Nicky Weimar, Chief economist at Nedbank, provides an overview of the national budget speech and highlights the key take-outs.
Where have we come from?
Before delving into 2021, it's essential to understand where we have come from. In October last year's mini-budget we were presented with a bleak story regarding the state and trajectory of South Africa's finances and economy.
South Africa's fiscal position has deteriorated systematically and persistently since the 1990s. This pattern has been made worse by the Covid-19 pandemic, but the fact remains that it started long before that. Expenditure has consistently outpaced revenue, and revenue have continued to disappoint over the past few years.
The reality is that South Africa has been on an unsustainable fiscal path for some time, and this didn't happen overnight. This has come about due to the combined effects of years of corruption, state capture and poor policy decisions. This situation is particularly destructive for State-Owned Enterprises (SOEs) - which is a crucial -because SEOs provide the bulk of the country's economic infrastructure.
While we have been living with this constraint for some time, the combination of this with inadequate infrastructure has severely affected government's ability to raise income. We have among the highest port tariffs in the world, even in Africa. This raises the cost of production, undermines company competitiveness and destroys confidence and growth. Lower confidence leads to lower fixed investment, lower growth and ultimately less taxes.
On the other side, there is high unemployment, higher social burden and higher crime levels, corruption and poor decision making. This has led to a situation where almost all of our SOEs are broken and rely on state help to pay the interest on their debt and staff salaries. This adds to the expenditure bill. The unsustainably high civil service bill also continues to be a huge factor adding to this problem.
So what now? Will SA weather the storm?
In certain areas, the budget has turned out to be better than forecast in October. In October, Treasury expected to run a fiscal deficit of 15.7% of GDP, but this figure was slightly reduced in the national budget to 14.7%. The bulk of the difference came from revenue which shrank less than expected following the easing of restriction after Level 5 lockdown. While this fiscal deficit is still an enormous deficit and completely unsustainable, it's a small encouragement that it's not as bad as we thought.
The most encouraging aspect of this budget the clear ambition to reduce debt. Treasury plans to achieve this through revenue bouncing back stronger than expected. There are two reasons for this bounce-back: firstly, the economy has proved more resilient than they thought following the national lockdown, and secondly because conditions seem to be turning around at SARS which is good for South Africa as a whole.
Are these forecasts sustainable?
We believe that the GDP forecasts for the next few years are realistic and in line with our predictions. They are also hoping that the Reconstruction and Recovery Plan will provide a lift to the growth outlook. While the Reconstruction and Recovery Plan has been highly criticized, it does, crucially, contain the basic elements that South Africa needs in order to unlock greater efficiencies and move forward as an economy. The main barrier to progress on this front is a lack of implementation. Proposals put forward rarely get implemented, and the regulation does not change as it needs to. This is a key element to address.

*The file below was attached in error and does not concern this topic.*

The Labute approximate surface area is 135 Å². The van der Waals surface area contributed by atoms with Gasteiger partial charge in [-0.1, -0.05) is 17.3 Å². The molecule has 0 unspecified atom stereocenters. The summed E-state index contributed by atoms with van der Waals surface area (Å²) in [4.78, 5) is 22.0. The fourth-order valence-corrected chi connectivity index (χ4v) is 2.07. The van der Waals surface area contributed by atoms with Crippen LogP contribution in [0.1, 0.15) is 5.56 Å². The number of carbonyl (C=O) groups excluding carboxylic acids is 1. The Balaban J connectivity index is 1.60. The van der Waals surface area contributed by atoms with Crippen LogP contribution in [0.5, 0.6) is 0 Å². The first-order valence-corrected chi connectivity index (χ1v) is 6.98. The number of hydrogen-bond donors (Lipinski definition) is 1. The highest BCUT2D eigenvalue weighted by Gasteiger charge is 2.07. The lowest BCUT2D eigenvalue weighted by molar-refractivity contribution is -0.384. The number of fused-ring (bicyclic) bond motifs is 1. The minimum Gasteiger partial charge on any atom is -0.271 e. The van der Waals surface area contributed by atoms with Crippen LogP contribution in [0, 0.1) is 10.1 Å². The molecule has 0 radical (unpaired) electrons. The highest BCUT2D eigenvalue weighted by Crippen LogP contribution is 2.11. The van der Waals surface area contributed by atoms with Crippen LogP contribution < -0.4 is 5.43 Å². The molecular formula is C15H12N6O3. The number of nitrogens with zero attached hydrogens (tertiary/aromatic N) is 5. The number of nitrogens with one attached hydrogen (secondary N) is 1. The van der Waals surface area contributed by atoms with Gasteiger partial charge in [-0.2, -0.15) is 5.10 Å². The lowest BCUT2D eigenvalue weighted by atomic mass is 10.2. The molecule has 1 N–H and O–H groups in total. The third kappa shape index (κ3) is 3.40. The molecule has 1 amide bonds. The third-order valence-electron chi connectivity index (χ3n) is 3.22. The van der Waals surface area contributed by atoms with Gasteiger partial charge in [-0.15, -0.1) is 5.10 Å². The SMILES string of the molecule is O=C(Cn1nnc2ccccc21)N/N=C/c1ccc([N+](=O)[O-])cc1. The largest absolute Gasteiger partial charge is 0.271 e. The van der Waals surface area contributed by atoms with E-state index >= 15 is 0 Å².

On the revenue side, Treasury is looking for growth of 11.6%. We believe this is achievable. There are higher levels of economic activity and more tax coming in, and it's even quite likely that they will overshoot on this front. This sentiment is what has enabled Treasury to avoid tax increases this year. Having said that, this budget is really a tax neutral budget as the relief due to the adjustment to the tax brackets is balanced by higher indirect taxes.
Expenditure is the problem child in this scenario and assessing the integrity of the forecasts is a challenge. Treasury has illustrated the intention of restraint by aiming to cut exp in nominal terms by 1.6%. In real terms this is a cut of over 5%, which is something the South African government has never achieved - not even in the Manuel years. Achieving and then maintaining this reduction in expenditure will be a big ask.
The success of meeting this expenditure target depends almost entirely on meeting the goal of containing public sector wage bill to 1.2% over the next two years. This will be a fight, and we do not know if they are going to succeed.
Infrastructure spending remains at 4.3% of GDP in the new budget. This is extremely low for a country with such dire infrastructure needs, and the collapse in the SOEs is the biggest drag on this spend. Addressing the energy problem is crucial to progress on this front.
Essentially, the risk to the expenditure estimates is very high, and there is a strong possibility Treasury will overshoot on expenditure. However, because it's also possible they will overshoot the target on the revenue side, there is a chance that they will come close to achieving the deficit targets.
So, where does that leave us?
The budget has given cause to believe that things might get a little better. South Africa will weather the storm if we stick to these targets - but there are real risks, and it's a daunting prospect and will come at the expense of weak fixed investment activity and 3 years of limited growth and limited job creation.